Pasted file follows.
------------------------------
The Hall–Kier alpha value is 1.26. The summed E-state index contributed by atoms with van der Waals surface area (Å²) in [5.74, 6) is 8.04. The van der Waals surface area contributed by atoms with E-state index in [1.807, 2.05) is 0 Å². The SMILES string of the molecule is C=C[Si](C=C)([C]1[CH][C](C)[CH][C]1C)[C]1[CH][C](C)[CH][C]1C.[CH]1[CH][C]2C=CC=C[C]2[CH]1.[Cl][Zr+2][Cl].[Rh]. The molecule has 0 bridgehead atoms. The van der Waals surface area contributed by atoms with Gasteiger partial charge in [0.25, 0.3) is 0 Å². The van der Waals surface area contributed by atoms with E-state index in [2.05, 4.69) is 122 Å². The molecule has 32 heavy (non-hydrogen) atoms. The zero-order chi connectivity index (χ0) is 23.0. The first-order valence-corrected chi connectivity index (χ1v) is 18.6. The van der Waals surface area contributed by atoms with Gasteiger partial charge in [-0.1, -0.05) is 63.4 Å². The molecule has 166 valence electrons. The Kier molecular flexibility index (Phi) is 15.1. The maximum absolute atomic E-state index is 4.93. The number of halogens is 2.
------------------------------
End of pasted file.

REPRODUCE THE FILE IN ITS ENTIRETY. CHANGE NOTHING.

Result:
The Hall–Kier alpha value is 1.26. The summed E-state index contributed by atoms with van der Waals surface area (Å²) in [5.74, 6) is 8.04. The van der Waals surface area contributed by atoms with E-state index in [1.807, 2.05) is 0 Å². The SMILES string of the molecule is C=C[Si](C=C)([C]1[CH][C](C)[CH][C]1C)[C]1[CH][C](C)[CH][C]1C.[CH]1[CH][C]2C=CC=C[C]2[CH]1.[Cl][Zr+2][Cl].[Rh]. The molecule has 0 bridgehead atoms. The van der Waals surface area contributed by atoms with Gasteiger partial charge in [0.25, 0.3) is 0 Å². The van der Waals surface area contributed by atoms with E-state index in [2.05, 4.69) is 122 Å². The molecule has 32 heavy (non-hydrogen) atoms. The zero-order chi connectivity index (χ0) is 23.0. The first-order valence-corrected chi connectivity index (χ1v) is 18.6. The van der Waals surface area contributed by atoms with Gasteiger partial charge in [-0.1, -0.05) is 63.4 Å². The molecule has 166 valence electrons. The Kier molecular flexibility index (Phi) is 15.1. The maximum absolute atomic E-state index is 4.93. The number of halogens is 2.